From Fanny to Barbra to Beanie: 'Funny Girl' comes back to Broadway
In 1964, Funny Girl debuted on Broadway, making a star out of 21-year-old Barbra Streisand. On Sunday, the show, a fictionalized account of the life of comedian Fanny Brice, opens in a new production starring Beanie Feldstein.
"I don't think there's another musical that is as well-known and also as unknown than Funny Girl," said Michael Mayer, the new production's director.
Many of the songs are well known,, including "People" and "Don't Rain on My Parade." But it hasn't been revived on Broadway, likely because the original production, and the much better-known movie, were centered around Streisand's singular talent.
Interestingly, she was far from the first choice for the role. Lots of names were bandied about to play Fanny Brice in the original production – Mary Martin, Anne Bancroft, Carol Burnett – but the late composer Jule Styne went down to a nightclub in Greenwich Village and became enchanted with Streisand, he recounted in a radio interview in 1970. "I think I went there 14 nights in a row, just knocked me out," the songwriter recalled. "And here I am in the middle of writing this score. And I hear this voice and I said, 'I must have this voice.'"
"It was an alchemical thing that while they were making it, they were also creating with Barbra, the Barbra of legend," said Mayer. "So, the show was continually becoming more and more about Barbra's own personal story and less and less about Fanny Brice."
Mayer grew up with grandparents who regaled him with stories about seeing Fanny Brice perform in the Ziegfeld Follies, doing unapologetically Jewish humor. "She knew she didn't look like the other girls. She knew she didn't sound like them," Mayer said.
"She sort of made herself into a character that could accommodate both low comedy, high comedy, very hilarious songs and shtick." Everything she did, he said, came out of character. "And these characters were all facets of her experience growing up as a kid in the Jewish part of Brooklyn."
Brice became one of the highest-paid and most popular Broadway entertainers of her time. Mayer said he believes that without Fanny Brice having lead the way, there'd be no Joan Rivers or Sarah Silverman or...Barbra Streisand.
So, while Michael Mayer was familiar with Fanny Brice, he'd only seen Funny Girl once and thought it fell apart in the second act. When he was asked to direct a revival in London seven years ago, he enlisted playwright Harvey Fierstein to do revisions.
"The point of my job was to give you the Funny Girl of your memory," Fierstein said, "even though it's almost got nothing to do with it."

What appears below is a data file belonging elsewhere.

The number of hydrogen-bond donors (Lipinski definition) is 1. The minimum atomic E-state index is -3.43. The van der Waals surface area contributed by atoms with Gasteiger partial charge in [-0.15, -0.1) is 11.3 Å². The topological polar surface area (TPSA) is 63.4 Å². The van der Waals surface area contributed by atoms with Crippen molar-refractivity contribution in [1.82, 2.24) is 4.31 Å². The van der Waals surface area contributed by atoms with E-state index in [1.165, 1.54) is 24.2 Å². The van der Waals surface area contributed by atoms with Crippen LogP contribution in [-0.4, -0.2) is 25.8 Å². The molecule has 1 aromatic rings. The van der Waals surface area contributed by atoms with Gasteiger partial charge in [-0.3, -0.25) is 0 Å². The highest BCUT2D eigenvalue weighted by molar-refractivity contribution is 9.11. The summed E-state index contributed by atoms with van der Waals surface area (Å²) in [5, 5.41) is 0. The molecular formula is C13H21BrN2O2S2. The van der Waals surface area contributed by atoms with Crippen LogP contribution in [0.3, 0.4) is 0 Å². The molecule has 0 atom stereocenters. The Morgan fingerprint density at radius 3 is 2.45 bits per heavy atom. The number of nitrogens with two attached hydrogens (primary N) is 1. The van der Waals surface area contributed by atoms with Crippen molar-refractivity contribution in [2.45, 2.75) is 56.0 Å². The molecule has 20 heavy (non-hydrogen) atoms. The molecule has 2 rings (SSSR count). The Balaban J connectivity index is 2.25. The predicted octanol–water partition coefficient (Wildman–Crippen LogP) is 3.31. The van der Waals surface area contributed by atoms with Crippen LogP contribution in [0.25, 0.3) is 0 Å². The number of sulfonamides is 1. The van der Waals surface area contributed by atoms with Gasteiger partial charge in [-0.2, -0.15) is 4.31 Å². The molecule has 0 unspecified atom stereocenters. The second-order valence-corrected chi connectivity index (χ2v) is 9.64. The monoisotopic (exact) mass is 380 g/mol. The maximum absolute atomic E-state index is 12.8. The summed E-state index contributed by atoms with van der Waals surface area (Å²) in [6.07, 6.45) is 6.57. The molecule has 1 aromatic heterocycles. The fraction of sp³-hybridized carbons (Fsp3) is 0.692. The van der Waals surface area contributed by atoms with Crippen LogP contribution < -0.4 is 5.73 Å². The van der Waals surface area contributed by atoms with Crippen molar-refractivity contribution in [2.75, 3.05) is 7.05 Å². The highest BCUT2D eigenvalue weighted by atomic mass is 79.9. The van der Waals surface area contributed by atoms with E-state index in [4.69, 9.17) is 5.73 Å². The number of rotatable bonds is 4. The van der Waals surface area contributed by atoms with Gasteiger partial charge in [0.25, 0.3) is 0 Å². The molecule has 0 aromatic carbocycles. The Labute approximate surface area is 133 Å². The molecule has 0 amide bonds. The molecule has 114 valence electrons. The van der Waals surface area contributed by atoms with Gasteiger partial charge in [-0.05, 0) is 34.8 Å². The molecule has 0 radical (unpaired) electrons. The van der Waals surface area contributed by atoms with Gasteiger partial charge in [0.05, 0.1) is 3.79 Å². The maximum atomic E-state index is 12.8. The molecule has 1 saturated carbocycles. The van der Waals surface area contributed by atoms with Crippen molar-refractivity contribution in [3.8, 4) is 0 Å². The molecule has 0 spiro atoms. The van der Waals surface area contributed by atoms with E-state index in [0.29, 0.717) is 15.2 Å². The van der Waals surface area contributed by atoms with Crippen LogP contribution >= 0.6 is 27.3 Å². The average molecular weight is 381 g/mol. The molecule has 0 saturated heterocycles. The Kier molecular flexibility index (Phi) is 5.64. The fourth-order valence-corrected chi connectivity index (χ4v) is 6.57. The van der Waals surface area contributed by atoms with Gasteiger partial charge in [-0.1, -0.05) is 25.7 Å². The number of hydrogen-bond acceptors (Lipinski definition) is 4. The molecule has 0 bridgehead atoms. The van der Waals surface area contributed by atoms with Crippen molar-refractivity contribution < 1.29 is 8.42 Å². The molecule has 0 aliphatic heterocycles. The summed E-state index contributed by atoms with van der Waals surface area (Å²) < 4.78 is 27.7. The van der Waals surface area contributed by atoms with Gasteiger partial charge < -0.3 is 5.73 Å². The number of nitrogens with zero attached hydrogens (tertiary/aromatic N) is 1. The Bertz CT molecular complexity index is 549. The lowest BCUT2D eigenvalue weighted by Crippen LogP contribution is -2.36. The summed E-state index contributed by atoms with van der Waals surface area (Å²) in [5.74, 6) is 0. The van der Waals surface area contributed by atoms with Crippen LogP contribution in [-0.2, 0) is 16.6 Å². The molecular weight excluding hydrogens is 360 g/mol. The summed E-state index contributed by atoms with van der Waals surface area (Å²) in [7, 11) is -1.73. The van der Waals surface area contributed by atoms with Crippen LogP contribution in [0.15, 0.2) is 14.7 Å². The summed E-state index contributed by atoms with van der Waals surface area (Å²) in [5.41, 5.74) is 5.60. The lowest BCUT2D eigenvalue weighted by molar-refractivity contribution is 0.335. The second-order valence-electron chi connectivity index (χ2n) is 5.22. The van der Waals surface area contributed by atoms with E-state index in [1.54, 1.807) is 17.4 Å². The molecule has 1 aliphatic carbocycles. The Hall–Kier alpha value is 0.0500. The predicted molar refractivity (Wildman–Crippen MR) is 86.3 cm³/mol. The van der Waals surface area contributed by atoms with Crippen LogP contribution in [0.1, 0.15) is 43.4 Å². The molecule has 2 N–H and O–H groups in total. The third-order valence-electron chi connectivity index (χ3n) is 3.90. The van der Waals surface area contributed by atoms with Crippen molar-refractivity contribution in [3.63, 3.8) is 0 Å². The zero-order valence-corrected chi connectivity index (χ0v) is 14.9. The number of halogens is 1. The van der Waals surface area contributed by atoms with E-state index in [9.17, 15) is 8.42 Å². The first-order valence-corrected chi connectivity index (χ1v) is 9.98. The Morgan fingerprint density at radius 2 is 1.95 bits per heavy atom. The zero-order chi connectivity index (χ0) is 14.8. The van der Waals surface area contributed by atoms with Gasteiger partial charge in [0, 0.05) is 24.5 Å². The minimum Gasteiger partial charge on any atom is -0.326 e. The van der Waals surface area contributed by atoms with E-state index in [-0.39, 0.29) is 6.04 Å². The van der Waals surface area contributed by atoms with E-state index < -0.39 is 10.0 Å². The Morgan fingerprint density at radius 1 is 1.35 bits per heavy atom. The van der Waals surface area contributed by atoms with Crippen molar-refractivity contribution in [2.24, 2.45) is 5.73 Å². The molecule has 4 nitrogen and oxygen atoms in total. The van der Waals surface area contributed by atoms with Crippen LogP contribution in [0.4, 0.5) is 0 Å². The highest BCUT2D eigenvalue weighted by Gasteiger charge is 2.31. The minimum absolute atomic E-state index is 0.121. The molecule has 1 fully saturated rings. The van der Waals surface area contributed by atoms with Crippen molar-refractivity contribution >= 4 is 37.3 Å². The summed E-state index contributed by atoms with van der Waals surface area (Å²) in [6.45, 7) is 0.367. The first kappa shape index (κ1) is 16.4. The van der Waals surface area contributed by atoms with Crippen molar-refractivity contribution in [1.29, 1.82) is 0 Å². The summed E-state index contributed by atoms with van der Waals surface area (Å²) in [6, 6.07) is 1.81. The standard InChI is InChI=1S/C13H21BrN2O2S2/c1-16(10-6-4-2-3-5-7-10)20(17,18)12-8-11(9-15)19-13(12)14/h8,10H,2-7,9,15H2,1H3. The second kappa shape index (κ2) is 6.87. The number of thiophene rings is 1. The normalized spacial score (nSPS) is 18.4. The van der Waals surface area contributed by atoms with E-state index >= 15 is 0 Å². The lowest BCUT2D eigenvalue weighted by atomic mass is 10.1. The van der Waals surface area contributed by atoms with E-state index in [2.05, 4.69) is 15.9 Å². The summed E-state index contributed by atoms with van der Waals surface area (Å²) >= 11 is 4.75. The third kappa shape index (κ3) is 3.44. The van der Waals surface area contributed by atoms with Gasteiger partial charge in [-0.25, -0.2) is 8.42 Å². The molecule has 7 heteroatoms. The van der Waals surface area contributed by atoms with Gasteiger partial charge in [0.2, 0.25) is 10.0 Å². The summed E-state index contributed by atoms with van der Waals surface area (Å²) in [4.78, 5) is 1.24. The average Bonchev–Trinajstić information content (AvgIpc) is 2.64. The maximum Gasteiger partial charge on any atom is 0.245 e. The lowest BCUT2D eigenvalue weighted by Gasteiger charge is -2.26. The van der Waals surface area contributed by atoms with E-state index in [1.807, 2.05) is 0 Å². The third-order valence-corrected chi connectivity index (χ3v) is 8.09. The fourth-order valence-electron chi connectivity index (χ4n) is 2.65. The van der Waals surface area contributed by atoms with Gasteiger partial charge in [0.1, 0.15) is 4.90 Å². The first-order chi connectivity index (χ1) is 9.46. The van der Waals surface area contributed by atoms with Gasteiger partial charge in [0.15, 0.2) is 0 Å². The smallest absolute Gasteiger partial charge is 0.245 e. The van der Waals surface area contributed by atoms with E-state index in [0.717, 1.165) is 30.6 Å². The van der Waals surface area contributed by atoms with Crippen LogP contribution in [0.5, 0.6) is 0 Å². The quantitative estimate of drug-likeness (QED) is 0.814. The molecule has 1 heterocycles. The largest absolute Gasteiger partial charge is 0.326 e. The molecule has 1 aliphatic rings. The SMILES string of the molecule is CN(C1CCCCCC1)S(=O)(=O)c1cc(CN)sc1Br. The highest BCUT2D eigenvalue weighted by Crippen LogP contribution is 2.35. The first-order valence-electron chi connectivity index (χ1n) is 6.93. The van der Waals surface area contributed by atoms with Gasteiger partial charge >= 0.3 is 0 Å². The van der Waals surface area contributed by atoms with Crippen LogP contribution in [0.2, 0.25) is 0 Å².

Fierstein's hand is present throughout the show, but he particularly provides more focus in the second act to the disintegrating marriage between Fanny Brice and con artist Nick Arnstein, giving their relationship more heft. "We put back in two songs from elsewhere," he said, "and we took out a little here and reused something else and gave it more modern motivations."
Fanny is played by Beanie Feldstein in this new production; she's best known for the well-regarded film Booksmart and for playing Monica Lewinsky in Impeachment: American Crime Story.
Mayer said she was cast because she has a sensibility for the times: "She felt very modern and fresh and Jewish and hilariously funny and a brilliant actress and a lovely singer and an unlikely but fantastic dancer."
"I mean it quite genuinely when I say this is like my dreams coming true, this is my lifelong dream," said the 28-year-old Feldstein. She said she watched Funny Girl on a continuous loop when she was a small child – so much so that she begged her mother for a Funny Girl-themed birthday party when she was 3. And she's all in for the revised version, which was changing even a week before opening night.
"Those songs are in your soul," Feldstein said, "but as far as the character and the story and the script . . . I wanted to approach it with brand new eyes, and as if we were creating a brand-new story."
But even with a revised script, Feldstein said she noticed something as soon as the music starts. "We have a group of people that sing along, know every word, have loved it for almost 60 years," she said. Which makes her feel like one of the luckiest people in the world.
Copyright 2022 NPR. To see more, visit https://www.npr.org.